Aussie workers' union comes to Indian's aid
R Sethuraman was fired by his boss Ruban, also an Indian and threatened to have his visa revoked.india Updated: Apr 13, 2006 18:24 IST
The Australian Workers Union (AWU) has threatened to go to court on behalf of an Indian who claimed that he had been sacked from his job by his employer, also an Indian, for refusing to put in 15-hour schedules in his workplace.
A report in The Age quoted Ramesh Sethuraman, 28, a chef in the Curry Lobby Restaurant here, as saying that Ruban Murugesu, the owner of the restaurant, sacked him on April 1 after the former complained about the long working hours and missed pay.
Sethuraman said that he was forced to put in 71-hour weeks at the restaurant, from 9 am to 9 pm Monday to Friday and 10 am to 9 pm Saturday, without breaks.
The report quoted AWU national secretary Bill Shorten as saying that Sethuraman was the latest victim of the federal government's workplace laws.
"The government makes it easy for people to be sacked and then they bring in guest workers who have no rights anyway," he said. "It's a recipe for disaster."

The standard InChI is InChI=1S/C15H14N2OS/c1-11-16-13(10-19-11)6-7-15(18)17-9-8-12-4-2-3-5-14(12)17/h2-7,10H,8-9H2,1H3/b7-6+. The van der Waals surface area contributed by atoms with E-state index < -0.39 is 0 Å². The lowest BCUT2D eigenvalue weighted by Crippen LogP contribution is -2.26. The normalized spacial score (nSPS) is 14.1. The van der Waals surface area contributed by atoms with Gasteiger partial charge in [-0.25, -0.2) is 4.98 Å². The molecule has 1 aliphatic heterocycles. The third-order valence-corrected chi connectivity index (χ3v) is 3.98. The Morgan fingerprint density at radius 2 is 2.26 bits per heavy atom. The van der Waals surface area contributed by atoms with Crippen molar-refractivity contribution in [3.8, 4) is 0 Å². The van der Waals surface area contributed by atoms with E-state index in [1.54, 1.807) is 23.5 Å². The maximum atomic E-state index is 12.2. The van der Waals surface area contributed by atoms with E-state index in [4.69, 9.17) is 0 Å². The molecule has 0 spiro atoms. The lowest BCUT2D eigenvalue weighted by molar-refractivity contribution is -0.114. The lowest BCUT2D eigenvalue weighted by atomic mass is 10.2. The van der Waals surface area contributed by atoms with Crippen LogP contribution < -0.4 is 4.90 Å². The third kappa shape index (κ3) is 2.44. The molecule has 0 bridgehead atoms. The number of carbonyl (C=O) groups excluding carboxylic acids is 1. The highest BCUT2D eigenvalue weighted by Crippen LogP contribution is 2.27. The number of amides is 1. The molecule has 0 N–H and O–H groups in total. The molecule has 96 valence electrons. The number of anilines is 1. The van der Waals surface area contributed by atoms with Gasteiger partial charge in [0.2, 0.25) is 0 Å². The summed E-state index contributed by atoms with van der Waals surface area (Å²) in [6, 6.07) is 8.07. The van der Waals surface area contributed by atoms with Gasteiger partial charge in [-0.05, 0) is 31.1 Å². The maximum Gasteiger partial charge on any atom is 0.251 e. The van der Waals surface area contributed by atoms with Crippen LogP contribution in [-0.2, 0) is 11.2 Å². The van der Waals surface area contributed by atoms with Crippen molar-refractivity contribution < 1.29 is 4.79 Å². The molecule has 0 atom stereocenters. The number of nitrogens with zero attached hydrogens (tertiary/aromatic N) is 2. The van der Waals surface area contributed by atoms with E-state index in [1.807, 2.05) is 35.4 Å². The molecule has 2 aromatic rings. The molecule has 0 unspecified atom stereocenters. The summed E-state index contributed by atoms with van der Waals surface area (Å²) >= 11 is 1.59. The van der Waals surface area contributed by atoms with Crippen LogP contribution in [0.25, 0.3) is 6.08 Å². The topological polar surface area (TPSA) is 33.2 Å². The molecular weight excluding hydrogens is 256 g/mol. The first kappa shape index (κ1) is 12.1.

Indians, comprising professionals, other workers and students, number around 200,000 in Australia.
Shorten said that AWU would take court action to recover Sethuraman's entitlements. He also added the alleged victim would have to be sent home if he did not find work within 28 days.
Formed in 1886, AWU is a federation of state, regional and industry-based branches. It represents more than 130,000 members across Australia in a diverse range of industries. It is also the country's oldest general union.
Sethuraman, who came to Australia in 2003, said that he paid Murugesu $5,000 for sponsoring his visa. He got a salary of $500 a week till last year after which he got a hike of $100. He told the newspaper that he did not get any annual leave, shift allowances or superannuating.
He claimed that whenever he asked about his pay, his boss threatened to have his visa revoked.
He also said that he was sacked after he refused to work from 9 am to midnight during the Commonwealth Games held in Melbourne last month.
"I refused to work more than 12 hours in a day as it's really hard to work in a kitchen for more than 12 hours," Sethuraman said. "Because of my refusal to work extra hours, he got really upset and threatened again about getting my visa cancelled and take his sponsorship back."
The restaurant owner Murugesu did not return any calls, when approached.
An Immigration Department spokesman was quoted as saying that the case was being investigated.